One way to figure out your social standing is to ask, “What does it take to take away one of my rights?” The less it takes, the less your standing.
For instance, if you’re a bargain shopper camping in your tent (on public property) outside a Best Buy store on Thanksgiving, you’re pretty much going to get left alone by police and others. Yet if you are homeless doing the same thing, you’re probably a lot more likely to get pestered, fined, or arrested. Money has rights that lack of money doesn’t. The identical actions, but for different reasons (gluttony is okay, poverty is not) result in completely different reactions that reflect the power imbalance of the people involved. Clearly the homeless guy has less status than the bargain shopper.
In the autism world, and other places, the standard is often, “So long as someone with higher social status doesn’t complaint, you can do X.” We see this often with service dogs. So long as nobody complains about the presence of the dog, it’s allowed. But even one person having a problem with the dog, for legitimate or illegitimate reasons, will often result in the dog getting banned. Simply put, the rights of the person complaining (even if their complaint is baseless) are more important than the rights of the autistic. The autistic is to be included, but only so far as it doesn’t cause anyone to get uncomfortable or annoyed.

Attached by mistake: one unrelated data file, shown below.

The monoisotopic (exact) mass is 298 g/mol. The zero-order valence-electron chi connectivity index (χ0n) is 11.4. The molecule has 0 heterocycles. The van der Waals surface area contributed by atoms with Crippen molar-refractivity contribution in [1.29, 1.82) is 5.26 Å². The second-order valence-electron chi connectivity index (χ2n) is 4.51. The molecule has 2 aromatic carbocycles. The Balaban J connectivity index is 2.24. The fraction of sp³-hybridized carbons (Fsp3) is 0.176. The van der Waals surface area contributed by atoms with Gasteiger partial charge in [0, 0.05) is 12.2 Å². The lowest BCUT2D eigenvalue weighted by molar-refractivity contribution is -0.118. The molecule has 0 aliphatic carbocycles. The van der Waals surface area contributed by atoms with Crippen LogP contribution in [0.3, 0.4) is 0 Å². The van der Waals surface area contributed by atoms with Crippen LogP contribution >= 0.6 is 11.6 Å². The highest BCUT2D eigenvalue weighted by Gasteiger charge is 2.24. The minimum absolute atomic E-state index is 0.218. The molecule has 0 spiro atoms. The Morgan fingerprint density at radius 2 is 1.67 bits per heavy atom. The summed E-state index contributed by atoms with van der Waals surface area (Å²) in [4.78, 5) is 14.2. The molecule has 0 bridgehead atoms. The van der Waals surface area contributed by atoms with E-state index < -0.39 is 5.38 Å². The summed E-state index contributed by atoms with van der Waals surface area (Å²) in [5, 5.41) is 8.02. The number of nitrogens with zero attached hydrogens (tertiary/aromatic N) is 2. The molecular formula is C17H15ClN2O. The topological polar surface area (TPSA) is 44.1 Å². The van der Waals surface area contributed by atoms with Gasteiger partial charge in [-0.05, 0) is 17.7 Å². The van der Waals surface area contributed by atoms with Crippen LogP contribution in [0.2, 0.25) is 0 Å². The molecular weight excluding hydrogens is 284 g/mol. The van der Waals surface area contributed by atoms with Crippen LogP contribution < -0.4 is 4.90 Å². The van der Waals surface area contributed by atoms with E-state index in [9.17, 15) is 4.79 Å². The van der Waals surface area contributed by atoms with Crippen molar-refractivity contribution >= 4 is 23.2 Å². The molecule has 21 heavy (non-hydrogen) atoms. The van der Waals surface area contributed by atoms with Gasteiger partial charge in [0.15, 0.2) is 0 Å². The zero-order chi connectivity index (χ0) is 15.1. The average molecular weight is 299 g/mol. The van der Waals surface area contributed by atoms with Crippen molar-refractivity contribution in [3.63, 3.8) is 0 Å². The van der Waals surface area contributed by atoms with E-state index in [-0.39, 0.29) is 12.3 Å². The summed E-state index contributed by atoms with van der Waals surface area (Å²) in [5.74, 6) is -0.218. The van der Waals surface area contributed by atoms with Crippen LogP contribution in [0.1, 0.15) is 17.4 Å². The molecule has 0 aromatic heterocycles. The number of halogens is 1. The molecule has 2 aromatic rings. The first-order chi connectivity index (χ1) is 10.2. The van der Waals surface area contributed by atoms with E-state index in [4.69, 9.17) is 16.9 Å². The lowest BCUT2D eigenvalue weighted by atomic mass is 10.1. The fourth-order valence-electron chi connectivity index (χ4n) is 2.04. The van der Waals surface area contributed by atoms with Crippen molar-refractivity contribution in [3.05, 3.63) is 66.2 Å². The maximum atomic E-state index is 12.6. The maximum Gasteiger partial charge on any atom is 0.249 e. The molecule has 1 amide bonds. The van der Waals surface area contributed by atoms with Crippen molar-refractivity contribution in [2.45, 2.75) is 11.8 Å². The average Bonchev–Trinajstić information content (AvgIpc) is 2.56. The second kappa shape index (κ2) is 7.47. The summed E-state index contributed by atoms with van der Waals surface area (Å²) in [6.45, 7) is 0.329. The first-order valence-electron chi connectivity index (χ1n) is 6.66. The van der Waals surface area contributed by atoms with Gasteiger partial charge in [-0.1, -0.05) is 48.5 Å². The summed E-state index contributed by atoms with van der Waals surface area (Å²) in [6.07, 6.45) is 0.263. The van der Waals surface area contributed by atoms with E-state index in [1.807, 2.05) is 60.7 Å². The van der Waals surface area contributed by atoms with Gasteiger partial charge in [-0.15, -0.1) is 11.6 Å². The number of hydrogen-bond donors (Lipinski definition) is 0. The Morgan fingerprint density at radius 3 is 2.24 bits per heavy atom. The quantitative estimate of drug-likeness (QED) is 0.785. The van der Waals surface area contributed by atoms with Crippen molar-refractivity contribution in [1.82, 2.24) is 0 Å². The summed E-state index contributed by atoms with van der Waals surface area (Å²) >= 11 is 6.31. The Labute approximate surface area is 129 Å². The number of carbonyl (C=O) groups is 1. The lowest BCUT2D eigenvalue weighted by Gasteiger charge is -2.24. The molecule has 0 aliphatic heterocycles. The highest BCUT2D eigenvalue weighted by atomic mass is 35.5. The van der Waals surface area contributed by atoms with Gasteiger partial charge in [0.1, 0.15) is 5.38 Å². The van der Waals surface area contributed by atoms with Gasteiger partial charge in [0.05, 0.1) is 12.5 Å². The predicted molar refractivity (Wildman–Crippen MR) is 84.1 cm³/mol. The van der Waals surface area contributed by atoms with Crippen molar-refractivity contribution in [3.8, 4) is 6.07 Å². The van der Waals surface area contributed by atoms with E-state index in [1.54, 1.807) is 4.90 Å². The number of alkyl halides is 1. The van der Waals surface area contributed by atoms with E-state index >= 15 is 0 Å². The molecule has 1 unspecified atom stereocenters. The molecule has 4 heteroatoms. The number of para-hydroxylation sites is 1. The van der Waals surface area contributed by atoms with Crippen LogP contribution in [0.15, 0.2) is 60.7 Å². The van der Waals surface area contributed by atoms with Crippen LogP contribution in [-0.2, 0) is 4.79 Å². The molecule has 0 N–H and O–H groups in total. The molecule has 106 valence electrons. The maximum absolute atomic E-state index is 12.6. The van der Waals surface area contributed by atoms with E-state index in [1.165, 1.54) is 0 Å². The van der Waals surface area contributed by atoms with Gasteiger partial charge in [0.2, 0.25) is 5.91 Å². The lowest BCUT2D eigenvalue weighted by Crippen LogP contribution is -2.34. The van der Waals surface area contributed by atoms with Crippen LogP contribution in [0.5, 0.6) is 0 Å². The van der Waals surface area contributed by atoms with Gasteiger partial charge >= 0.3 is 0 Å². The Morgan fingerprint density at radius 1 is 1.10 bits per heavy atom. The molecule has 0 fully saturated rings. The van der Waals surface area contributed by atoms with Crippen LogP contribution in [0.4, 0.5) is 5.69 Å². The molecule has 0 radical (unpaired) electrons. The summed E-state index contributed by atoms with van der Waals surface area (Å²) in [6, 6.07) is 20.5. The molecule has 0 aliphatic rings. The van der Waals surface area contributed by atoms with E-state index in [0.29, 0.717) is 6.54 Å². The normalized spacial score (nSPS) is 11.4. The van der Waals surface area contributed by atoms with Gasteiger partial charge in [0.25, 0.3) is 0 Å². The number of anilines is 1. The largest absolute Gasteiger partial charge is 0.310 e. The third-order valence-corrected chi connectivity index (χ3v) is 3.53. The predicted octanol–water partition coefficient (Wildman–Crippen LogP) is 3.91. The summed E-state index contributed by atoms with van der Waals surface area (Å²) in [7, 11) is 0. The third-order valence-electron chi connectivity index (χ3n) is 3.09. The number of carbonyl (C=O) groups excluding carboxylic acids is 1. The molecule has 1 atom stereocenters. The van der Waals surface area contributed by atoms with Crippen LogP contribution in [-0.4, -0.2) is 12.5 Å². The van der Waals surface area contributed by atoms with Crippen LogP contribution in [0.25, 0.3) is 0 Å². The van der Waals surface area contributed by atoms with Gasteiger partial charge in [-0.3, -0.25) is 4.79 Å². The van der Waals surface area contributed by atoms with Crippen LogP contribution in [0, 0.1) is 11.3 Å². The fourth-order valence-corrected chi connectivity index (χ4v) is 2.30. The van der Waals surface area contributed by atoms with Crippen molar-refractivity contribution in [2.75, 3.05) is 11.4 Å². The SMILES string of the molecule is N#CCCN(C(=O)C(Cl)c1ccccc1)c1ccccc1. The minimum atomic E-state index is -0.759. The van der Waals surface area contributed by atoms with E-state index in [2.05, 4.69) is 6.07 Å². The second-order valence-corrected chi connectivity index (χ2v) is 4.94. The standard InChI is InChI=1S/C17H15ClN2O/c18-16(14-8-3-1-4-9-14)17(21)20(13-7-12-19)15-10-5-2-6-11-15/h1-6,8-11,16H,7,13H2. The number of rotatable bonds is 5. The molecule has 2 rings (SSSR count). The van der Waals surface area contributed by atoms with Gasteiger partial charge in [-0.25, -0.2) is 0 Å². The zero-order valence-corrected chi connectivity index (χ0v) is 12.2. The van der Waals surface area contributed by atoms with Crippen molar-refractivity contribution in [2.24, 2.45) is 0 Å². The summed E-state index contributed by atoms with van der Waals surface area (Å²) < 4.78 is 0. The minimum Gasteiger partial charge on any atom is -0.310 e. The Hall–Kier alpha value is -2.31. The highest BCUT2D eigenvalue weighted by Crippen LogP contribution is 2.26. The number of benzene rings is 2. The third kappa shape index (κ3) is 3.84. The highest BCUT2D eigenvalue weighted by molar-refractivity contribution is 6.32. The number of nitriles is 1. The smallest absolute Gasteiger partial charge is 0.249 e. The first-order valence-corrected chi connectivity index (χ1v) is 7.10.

It also comes up when an autistic child is mainstreamed. Too frequently the complaint from parents of non-autistic kids is, “The autistic kid is distracting and limiting my kids’ ability to learn. He should be in a special school.” In other words, my kid’s right to learn in this classroom is more important than your kid’s. Sometimes multiple parents do this, but even one parent raising the complaint is often enough to cause significant problems for the autistic kid and his family. Interestingly, however, this is never said about non-autistic kids – even non-autistic kids with a significant history of bullying, and thus distracting and limiting the ability of other kids (including, sadly, often kids with disabilities). It’s a very rare school that responds to that type of complaint from a parent about a kid, and it’s almost never an option to remove the bully and place him in a special school! Isn’t that interesting?
IEPs end up written this way, as do rules adults are supposed to follow when they need support. “You can participate. As long as it doesn’t bother anyone else.” You don’t have the right to inclusion, since you’re different. The others are merely tolerating your presence, a privilege you’re getting (so be sure to be thankful!) that they can revoke at a whim. I’ll give a hint – that’s hardly inclusion.
The “as long as nobody complains” standard is used by a morally weak person who is already biased – it’s a misguided way to avoid controversy and avoid telling someone, “No, I’m not going to make this place accessible for you and/or your kid.” It could be rephrased as, “As long as there is unanimous acceptance of the person, he can participate.” Every other person however has veto power, and a person’s rights are continually at risk of being lost. That’s a pretty powerless position, rife for bullying and abuse. It’s about time that we either apply this standard to everyone or figure out a better standard.